8. A multiplier device as set forth in claim 1, including external potential means, and individual means connecting said electron repeller electrode means and said plurality of dynode support elements to said external potential 8 means for providing an individual potential to each of said members.
9. A multiplier device as set forth in claim 1, in which said plurality of dynode elements constitute a multiplying channel having an input dynode and an output dynode, an output conductor secured to the output dynode, said output conductor being selectively operable to convey the output of the multiplying channel from the output dynode in lieu of said output collector means.
10. A dynode evolved from a blank of sheet material for use in an electron multiplier device, said blank comprising a main body portion, side extension members connected with the lower portion of said main body portion and extending outwardly therefrom, arcuate edge portions carried by said side extension members rearwardly of said main body portion, apertured extensions connected to said arcuate edge portions and extending inwardly towards each other in parallel relation.
11. A blank for evolving a dynode as set forth in claim 19, in which the base of said main body portion, said side extension members, and said apertured extensions define a T-shaped opening.
12. A blank for evolving a dynode as set forth in claim 10, and tab elements connected to the sides of said main body portion adjacent the top edge and extending outwardly therefrom.
13. A blank for evolving a dynode as set forth in claim 10, in which said main body portion is generally rectangular in shape.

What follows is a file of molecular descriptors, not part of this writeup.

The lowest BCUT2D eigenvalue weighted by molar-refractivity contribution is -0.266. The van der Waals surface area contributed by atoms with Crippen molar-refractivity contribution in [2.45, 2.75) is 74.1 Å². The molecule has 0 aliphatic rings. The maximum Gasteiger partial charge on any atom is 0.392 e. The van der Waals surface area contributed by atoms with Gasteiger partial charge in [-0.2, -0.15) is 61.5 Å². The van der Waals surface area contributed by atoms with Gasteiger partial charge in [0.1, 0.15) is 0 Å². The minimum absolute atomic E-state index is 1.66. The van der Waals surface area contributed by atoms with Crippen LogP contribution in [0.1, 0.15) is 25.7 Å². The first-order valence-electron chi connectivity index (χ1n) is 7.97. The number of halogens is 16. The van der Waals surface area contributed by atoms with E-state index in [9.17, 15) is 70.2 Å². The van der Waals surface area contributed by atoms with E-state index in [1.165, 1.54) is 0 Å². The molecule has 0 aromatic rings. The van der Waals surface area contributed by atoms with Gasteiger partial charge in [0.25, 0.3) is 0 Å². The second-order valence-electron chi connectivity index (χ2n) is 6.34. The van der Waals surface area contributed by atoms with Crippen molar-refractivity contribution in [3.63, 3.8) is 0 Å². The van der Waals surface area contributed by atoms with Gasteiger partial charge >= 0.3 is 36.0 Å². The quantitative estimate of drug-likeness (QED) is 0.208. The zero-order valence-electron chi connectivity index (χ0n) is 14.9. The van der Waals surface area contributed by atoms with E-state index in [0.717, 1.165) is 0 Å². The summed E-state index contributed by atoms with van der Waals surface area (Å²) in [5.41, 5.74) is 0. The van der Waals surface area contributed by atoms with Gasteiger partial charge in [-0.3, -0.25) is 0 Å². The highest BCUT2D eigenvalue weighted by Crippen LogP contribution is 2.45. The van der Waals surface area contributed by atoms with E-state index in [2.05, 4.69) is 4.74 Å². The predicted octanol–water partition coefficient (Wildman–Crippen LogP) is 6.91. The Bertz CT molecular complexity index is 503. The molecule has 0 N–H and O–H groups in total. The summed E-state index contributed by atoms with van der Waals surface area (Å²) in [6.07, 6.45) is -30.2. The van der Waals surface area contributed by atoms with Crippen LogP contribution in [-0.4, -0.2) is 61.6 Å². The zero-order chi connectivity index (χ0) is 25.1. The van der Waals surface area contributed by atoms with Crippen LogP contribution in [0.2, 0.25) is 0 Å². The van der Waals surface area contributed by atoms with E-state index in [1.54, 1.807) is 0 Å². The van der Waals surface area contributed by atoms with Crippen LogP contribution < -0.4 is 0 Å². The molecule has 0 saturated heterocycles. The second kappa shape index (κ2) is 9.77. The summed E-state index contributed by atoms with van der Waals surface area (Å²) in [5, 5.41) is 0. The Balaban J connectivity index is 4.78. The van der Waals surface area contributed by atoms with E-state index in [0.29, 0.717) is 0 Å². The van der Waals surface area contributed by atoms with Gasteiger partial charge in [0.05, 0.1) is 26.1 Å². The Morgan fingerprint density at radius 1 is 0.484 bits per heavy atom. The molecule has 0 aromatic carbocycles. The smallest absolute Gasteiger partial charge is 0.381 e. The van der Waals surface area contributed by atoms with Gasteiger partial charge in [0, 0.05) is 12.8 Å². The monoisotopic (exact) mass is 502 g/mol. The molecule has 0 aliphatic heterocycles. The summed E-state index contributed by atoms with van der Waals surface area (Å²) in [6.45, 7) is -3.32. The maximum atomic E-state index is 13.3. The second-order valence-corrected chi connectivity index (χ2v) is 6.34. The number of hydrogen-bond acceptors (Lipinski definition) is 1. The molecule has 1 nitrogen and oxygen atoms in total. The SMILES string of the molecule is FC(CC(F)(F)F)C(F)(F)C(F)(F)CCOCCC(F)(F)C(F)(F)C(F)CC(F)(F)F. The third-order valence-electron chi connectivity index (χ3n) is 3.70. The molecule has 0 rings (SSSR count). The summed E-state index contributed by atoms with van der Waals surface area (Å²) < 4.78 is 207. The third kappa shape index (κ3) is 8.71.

14. A blank for evolving a dynode as set forth in claim 10, in which said blank is foldable along lines across the junction of said main body portion and said side extension members, and a line across said main body portion at a position in alignment with the forward portion of said side extensions, and said main body portion is adapted to be curved along the arcuate edge portions to evolve a substantially hollow quarter cylinder structure having closed ends.
15. A blank for evolving a dynode as set forth in claim 10, in which tab extensions are carried by the edges of said side extension members other than said arcuate edge portions to render a notched appearance to the edges.
16. A blank for evolving a dynode as set forth in claim 10 in which said blank is constructed of a material which will give secondary electron emission.
17. A blank for evolving a dynode as set forth in claim 10 in which said blank is constructed of a beryllium copper alloy.
References Cited by the Examiner UNITED STATES PATENTS 2,231,692 2/ 1941 Snyder 313- 2,433,821 12/1947 Toorks 313346 2,653,268 9/1953 Kumpfer 313-346 2,824,253 2/1958 Pong et al 313105 GEORGE N. WESTBY, Primary Examiner.
RALPH G. NILSON, Examiner.